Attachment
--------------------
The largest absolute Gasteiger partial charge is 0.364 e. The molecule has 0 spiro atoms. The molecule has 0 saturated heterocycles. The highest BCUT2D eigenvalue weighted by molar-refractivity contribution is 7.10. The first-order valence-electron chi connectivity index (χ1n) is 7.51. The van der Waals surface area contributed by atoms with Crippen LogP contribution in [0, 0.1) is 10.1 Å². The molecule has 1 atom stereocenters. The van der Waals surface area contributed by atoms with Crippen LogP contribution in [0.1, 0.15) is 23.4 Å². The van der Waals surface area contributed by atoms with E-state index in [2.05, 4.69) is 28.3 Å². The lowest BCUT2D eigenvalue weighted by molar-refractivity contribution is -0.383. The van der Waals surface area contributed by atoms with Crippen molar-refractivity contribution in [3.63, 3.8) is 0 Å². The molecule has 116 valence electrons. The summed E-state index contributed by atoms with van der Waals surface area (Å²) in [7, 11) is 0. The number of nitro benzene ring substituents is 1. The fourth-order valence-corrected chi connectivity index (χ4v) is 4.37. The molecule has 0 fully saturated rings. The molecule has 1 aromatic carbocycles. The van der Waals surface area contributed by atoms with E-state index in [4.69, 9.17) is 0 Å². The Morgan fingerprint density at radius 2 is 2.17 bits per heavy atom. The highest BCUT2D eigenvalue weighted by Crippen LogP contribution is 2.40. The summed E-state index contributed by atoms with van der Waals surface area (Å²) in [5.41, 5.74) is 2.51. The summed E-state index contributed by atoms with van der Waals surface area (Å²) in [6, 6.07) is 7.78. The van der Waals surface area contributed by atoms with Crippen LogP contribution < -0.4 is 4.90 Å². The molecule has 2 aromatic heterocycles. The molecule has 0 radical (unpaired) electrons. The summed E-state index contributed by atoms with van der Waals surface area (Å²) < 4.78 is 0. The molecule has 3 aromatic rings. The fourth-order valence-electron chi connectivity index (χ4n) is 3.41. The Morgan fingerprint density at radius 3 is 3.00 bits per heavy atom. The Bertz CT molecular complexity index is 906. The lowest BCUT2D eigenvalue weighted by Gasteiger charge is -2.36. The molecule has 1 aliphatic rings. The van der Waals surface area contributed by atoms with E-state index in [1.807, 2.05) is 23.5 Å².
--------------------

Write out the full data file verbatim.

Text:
The largest absolute Gasteiger partial charge is 0.364 e. The molecule has 0 spiro atoms. The molecule has 0 saturated heterocycles. The highest BCUT2D eigenvalue weighted by molar-refractivity contribution is 7.10. The first-order valence-electron chi connectivity index (χ1n) is 7.51. The van der Waals surface area contributed by atoms with Crippen LogP contribution in [0, 0.1) is 10.1 Å². The molecule has 1 atom stereocenters. The van der Waals surface area contributed by atoms with Crippen LogP contribution in [0.1, 0.15) is 23.4 Å². The van der Waals surface area contributed by atoms with E-state index in [2.05, 4.69) is 28.3 Å². The lowest BCUT2D eigenvalue weighted by molar-refractivity contribution is -0.383. The van der Waals surface area contributed by atoms with Crippen molar-refractivity contribution in [3.63, 3.8) is 0 Å². The molecule has 116 valence electrons. The summed E-state index contributed by atoms with van der Waals surface area (Å²) in [7, 11) is 0. The number of nitro benzene ring substituents is 1. The fourth-order valence-corrected chi connectivity index (χ4v) is 4.37. The molecule has 0 fully saturated rings. The molecule has 1 aromatic carbocycles. The van der Waals surface area contributed by atoms with E-state index in [4.69, 9.17) is 0 Å². The Morgan fingerprint density at radius 2 is 2.17 bits per heavy atom. The highest BCUT2D eigenvalue weighted by Crippen LogP contribution is 2.40. The summed E-state index contributed by atoms with van der Waals surface area (Å²) in [5.41, 5.74) is 2.51. The summed E-state index contributed by atoms with van der Waals surface area (Å²) in [6, 6.07) is 7.78. The van der Waals surface area contributed by atoms with Crippen LogP contribution < -0.4 is 4.90 Å². The molecule has 2 aromatic heterocycles. The molecule has 0 radical (unpaired) electrons. The summed E-state index contributed by atoms with van der Waals surface area (Å²) < 4.78 is 0. The molecule has 3 aromatic rings. The fourth-order valence-electron chi connectivity index (χ4n) is 3.41. The Morgan fingerprint density at radius 3 is 3.00 bits per heavy atom. The Bertz CT molecular complexity index is 906. The lowest BCUT2D eigenvalue weighted by Gasteiger charge is -2.36. The molecule has 1 aliphatic rings. The van der Waals surface area contributed by atoms with E-state index in [1.807, 2.05) is 23.5 Å².